The average small business spends about 6% of gross revenues on marketing. Yet 46% of business owners don’t know if their marketing is working and one in six of them report that their efforts are failing.
If these marketing stats feel all too familiar, it’s time to take a closer look at your practice marketing tactics. Effective marketing for doctors requires meeting your patients where they are and being able to measure your return on investment (ROI).
When deciding where to invest your marketing dollars, tech guru and former chief evangelist at Apple Guy Kawasaki says it best:
"If you have more money than brains, you should focus on Outbound Marketing. If you have more brains than money, you should focus on Inbound Marketing.”
Inbound marketing, according to Hubspot, “focuses on creating quality content that pulls people toward your company and product, where they naturally want to be. By aligning the content you publish with your customer’s interests, you naturally attract inbound traffic that you can then convert, close, and delight over time.” Ultimately, inbound marketing comes down to earning people’s interest instead of buying it.
As patients spend more time researching doctors online, your marketing dollars are best spent increasing awareness of your practice through digital channels. According to a Hubspot study, businesses that mainly rely on inbound marketing save more than $14 for every newly acquired customer.
Traditional outbound marketing tactics like radio advertisements, billboards, and direct mail haven’t kept up with the changing habits of today’s digital consumer. Most of these efforts are expensive, rely on a needle-in-a-haystack approach to acquire patients, and are impossibly difficult to measure. Plus, research shows that 84% of Millennials don’t trust traditional forms of marketing.
Following are five outbound—and outdated—healthcare practice marketing tactics that you’d be better off dropping.
Sending out printed postcards or mailers to recruit new patients might not deliver the best bang for your buck. Studies show that 44% of direct mail is never opened and, according to the CMO Council, the ROI for email marketing is quadruple that of direct mail (i.e. $28.50 vs. $7).
What marketing tactic can you use instead? Create an email newsletter and invite visitors to your website to subscribe. Building a content-rich blog with wellness content is another marketing tactic that, over time, will encourage patients to view you and your healthcare practice as a trusted source and partner.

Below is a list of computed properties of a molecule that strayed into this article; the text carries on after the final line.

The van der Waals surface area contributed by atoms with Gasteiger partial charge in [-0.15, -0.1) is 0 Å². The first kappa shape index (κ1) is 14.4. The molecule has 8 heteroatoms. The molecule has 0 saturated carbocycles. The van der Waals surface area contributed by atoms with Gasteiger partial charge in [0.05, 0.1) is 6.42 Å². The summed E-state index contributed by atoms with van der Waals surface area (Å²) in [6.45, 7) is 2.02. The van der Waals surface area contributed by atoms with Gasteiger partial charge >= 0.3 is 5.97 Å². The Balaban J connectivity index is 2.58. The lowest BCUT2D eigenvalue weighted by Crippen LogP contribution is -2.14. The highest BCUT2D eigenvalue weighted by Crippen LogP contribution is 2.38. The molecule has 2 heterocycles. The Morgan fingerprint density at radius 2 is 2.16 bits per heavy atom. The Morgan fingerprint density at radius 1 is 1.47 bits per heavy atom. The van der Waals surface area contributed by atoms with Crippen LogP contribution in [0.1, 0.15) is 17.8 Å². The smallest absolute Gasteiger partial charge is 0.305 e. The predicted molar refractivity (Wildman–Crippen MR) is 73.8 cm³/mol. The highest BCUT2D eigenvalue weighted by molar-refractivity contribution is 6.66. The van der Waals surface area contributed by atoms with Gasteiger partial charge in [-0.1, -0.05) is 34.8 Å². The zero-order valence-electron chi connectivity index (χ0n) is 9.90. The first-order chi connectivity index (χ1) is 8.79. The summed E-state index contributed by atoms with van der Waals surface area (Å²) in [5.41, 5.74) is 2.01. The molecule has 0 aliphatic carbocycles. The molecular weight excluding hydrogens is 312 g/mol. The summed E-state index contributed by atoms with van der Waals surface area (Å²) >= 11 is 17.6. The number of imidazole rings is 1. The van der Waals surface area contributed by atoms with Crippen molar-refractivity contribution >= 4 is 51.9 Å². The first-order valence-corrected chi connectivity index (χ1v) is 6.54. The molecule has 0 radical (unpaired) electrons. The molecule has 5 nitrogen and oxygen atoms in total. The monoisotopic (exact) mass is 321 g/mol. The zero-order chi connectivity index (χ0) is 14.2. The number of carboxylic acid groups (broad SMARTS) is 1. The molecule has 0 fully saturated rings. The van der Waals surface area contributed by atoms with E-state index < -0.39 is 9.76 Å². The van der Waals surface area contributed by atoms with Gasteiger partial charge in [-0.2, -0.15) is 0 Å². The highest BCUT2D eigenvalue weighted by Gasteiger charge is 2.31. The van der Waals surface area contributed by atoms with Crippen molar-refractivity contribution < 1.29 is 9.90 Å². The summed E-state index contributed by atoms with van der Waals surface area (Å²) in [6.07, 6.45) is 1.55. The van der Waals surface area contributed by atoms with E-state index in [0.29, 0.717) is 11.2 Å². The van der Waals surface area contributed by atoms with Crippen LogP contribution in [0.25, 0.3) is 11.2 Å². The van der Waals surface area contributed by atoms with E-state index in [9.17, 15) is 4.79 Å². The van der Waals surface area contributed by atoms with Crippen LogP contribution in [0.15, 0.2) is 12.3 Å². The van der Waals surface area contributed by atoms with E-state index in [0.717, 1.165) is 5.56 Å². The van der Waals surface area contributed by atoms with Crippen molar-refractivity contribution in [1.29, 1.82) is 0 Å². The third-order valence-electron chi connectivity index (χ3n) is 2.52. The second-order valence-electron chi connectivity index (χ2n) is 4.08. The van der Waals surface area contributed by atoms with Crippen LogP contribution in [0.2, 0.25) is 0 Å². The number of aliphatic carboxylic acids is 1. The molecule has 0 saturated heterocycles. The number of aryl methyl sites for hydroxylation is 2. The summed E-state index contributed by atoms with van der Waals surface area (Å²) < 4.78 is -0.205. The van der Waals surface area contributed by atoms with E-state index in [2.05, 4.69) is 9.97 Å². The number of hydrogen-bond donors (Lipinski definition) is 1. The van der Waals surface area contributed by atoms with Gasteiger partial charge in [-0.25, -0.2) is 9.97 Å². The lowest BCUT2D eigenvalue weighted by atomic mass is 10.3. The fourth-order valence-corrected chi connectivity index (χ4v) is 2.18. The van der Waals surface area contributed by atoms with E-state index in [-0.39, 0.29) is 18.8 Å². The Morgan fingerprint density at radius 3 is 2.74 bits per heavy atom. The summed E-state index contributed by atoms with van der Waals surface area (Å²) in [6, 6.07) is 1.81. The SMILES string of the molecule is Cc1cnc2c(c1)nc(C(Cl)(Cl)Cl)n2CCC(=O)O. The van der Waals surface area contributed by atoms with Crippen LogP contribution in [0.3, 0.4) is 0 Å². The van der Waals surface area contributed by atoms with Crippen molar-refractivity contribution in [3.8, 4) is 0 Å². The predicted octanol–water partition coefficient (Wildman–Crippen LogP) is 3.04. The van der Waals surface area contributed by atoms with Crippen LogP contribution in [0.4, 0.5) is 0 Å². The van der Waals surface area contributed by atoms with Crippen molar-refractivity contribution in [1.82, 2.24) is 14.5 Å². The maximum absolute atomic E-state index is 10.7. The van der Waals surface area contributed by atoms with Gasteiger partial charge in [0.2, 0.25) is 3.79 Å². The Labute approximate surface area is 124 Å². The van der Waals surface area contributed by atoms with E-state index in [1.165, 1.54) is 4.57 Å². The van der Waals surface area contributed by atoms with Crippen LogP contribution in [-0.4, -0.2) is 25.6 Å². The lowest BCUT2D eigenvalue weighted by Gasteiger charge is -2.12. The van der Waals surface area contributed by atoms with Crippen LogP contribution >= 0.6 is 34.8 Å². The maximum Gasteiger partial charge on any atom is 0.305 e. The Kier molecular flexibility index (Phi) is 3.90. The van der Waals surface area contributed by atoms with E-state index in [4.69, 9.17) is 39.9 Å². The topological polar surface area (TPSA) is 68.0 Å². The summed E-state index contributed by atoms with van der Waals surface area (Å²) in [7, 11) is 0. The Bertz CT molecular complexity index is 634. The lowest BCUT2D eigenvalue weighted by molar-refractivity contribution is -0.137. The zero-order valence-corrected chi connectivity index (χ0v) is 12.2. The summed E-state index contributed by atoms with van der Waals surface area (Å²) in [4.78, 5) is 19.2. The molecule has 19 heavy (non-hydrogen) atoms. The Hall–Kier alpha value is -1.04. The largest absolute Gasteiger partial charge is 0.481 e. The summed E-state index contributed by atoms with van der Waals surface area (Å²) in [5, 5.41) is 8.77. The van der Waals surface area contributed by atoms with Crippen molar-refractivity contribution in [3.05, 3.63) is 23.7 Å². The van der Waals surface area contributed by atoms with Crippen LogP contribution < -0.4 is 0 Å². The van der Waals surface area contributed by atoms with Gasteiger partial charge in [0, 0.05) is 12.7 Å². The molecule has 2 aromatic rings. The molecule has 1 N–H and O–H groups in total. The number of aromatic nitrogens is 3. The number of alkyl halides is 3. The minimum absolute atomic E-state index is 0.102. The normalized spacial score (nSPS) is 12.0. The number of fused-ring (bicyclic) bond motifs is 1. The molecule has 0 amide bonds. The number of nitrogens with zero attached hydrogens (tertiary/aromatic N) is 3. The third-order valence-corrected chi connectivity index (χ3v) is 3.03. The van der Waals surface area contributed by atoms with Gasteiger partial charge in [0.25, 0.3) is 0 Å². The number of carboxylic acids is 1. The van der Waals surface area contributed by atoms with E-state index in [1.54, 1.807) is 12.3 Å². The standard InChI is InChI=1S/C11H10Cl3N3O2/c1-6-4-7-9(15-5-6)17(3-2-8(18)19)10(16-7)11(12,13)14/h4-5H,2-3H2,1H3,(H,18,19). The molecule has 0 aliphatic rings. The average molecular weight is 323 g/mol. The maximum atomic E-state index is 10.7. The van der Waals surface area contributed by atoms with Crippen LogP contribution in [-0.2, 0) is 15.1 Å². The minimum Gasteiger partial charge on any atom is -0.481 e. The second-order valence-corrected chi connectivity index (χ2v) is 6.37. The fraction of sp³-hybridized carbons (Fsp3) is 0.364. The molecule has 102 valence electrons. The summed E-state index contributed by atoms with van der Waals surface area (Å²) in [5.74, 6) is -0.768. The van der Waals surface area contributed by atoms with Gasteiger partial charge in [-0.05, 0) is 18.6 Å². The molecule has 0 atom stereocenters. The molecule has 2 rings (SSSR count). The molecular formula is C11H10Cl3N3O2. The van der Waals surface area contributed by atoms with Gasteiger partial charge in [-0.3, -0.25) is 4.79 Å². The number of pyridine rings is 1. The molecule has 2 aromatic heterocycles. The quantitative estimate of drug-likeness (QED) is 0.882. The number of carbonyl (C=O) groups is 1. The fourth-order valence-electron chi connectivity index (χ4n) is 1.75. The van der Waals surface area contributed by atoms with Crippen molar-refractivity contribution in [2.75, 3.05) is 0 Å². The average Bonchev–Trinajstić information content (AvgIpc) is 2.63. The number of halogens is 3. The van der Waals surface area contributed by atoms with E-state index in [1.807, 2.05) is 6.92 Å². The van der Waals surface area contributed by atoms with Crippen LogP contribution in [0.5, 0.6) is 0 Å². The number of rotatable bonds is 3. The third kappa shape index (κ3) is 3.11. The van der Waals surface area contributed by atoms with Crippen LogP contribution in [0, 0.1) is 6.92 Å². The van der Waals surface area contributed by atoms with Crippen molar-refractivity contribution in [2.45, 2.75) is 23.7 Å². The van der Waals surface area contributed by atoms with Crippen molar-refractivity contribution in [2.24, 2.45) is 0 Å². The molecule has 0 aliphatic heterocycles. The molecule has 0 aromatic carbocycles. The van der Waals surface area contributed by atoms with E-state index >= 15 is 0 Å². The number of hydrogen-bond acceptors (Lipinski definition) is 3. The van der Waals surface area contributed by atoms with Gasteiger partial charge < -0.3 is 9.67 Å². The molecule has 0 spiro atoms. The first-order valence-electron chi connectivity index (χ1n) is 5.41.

Promoting your practice in a television spot on the local cable channel is a pricey proposition and a marketing tactic with an increasingly poor return. Most TV viewers today fast forward through commercials. In fact, studies reveal that 86% of people skip TV commercials and 60% of people download or record shows so they can bypass the commercials.
Your marketing dollars are better spent on targeted social media ads. Today’s patients—particularly younger patients—are apt to solicit opinions about providers from friends and acquaintances on sites like Facebook and Twitter.
Drivers these days pay less attention to what’s outside their car windows, whether they’re in motion or stopped in traffic. That’s because a lot of drivers are looking at their smartphones. Research from Zendrive indicates that Americans use their phones nearly 9 out of 10 times they get behind the wheel of their cars.
Depending on their location and size, billboard ads can cost several thousand dollars per month of run time and, for the most part, don’t allow you to target your customers, either.
Although Yellow Pages advertising used to be a must for any small business, the internet has changed that. Most people these days look for providers using search engines, online patient reviews, and social media. Even Bill Gates predicted more than 10 years ago that Yellow Pages usage for people below the age of 50 would drop to zero by 2012.
So, if you’re still advertising here, do yourself—and your marketing budget—a favor, and cancel your insertion.
Sponsoring the local Little League team or annual 5K race might warm your heart, but it likely is not helping your bottom line. Simply adding your logo to a team t-shirt and cutting a check for support won’t drive new patients to your practice. You have to be willing to create opportunities for people to interact with your brand—and that requires an additional investment of time, staff, and money on your part.
Today’s patients are online looking for meaningful content to guide their decision-making. Focusing your practice marketing efforts on meeting them where they are is the best investment you can make.
For more helpful practice marketing tips, check out “The Busy Doctor’s Guide to Marketing a Healthcare Practice.”
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